11-11:30pm used to be a regular bedtime, after a few episodes of The West Wing or Arrested Development. Now, we watch one episode on some nights, but it’s one episode – not two (or three). And by 10-10:30pm you can find me with my sleeping mask on while Mr. Lively reads silently beside me.

So for us to maintain the Private Victory we unconsciously cut out excess TV.

I’ll be honest, there are days where we aren’t super psyched to jump into the Private Victory, but overall, we have gotten used to the routine and have seen a calmer shift in our temperaments, a patience in our reactions, and a greater feeling of self-control.

I feel a greater sense of peace going into the mornings now that we aren’t rushed. Plus, working out in the morning leaves more time in the evenings for fun stuff like eating out, hanging out with friends, or reading books together.

All in all, I highly recommend considering a Private Victory routine. If you are thinking about adding the practice to your own life, here are a few suggestions:

 

Customize your Private Victory and let it flow.

As you can see from our story, each of us interpreted the chapter in different ways based on what we were each interested in developing.

You also don’t need to make any activity crazy long. Just 15 minutes of reading in two different books is a 100% improvement over zero time reading in two different books.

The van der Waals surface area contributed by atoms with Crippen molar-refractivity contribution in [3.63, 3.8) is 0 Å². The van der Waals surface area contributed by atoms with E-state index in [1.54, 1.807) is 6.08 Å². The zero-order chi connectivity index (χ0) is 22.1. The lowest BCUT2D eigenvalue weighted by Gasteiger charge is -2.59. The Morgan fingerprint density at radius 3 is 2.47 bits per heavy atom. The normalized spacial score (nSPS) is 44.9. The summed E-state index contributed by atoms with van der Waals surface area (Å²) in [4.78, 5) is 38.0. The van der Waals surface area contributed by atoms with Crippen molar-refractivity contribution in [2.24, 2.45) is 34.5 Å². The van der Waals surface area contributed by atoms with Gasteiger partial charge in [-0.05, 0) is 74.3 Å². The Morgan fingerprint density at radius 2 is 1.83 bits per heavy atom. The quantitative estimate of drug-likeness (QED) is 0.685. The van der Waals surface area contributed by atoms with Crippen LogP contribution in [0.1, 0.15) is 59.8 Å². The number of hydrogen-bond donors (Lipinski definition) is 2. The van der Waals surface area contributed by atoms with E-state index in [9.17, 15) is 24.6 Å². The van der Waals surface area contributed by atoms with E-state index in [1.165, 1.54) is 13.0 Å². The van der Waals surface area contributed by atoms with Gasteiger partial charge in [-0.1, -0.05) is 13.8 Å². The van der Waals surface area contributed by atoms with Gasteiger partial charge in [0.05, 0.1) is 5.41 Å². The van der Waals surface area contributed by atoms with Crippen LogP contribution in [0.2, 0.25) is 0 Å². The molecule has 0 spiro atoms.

And lastly, your routine can change. Simply make the time commitment and adjust the activities according to what brings you the most peace in that season.

 

Focus on what you want to add, and let something else fall away naturally.

Like I shared, we simply focused on what we wanted to include in our lives, and the excess TV fell away naturally. Had we told ourselves we needed to “stop watching TV so much,” we would have felt like there was more of a sacrifice.

By focusing on the morning habit we wanted, the extra TV gradually didn’t feel so appealing.

On the other hand, if you try to maintain everything and add this extra time, your sleep will likely take the blow. Which is no bueno.

So be sure that you don’t feel sleep deprived in order to maintain your PV, otherwise you might resent the new habit quickly.

 

Consider finding a Private Victory Partner.

I know this is counter to the idea of a “private” victory, but I honestly believe that it has been easier to keep this morning routine going because Mr. Lively and I are both committed to the habit.

Though we don’t spend our time together beyond the workouts, just knowing that the other person is sticking to the habit has made it easier to do when our own self-control is a bit weaker (or we feel more tired after a late night).

If you don’t have a partner on board with the practice, I’d suggest finding a friend who might be interested in doing it as well. You could become accountability partners and check in with them from time to time about how you are doing.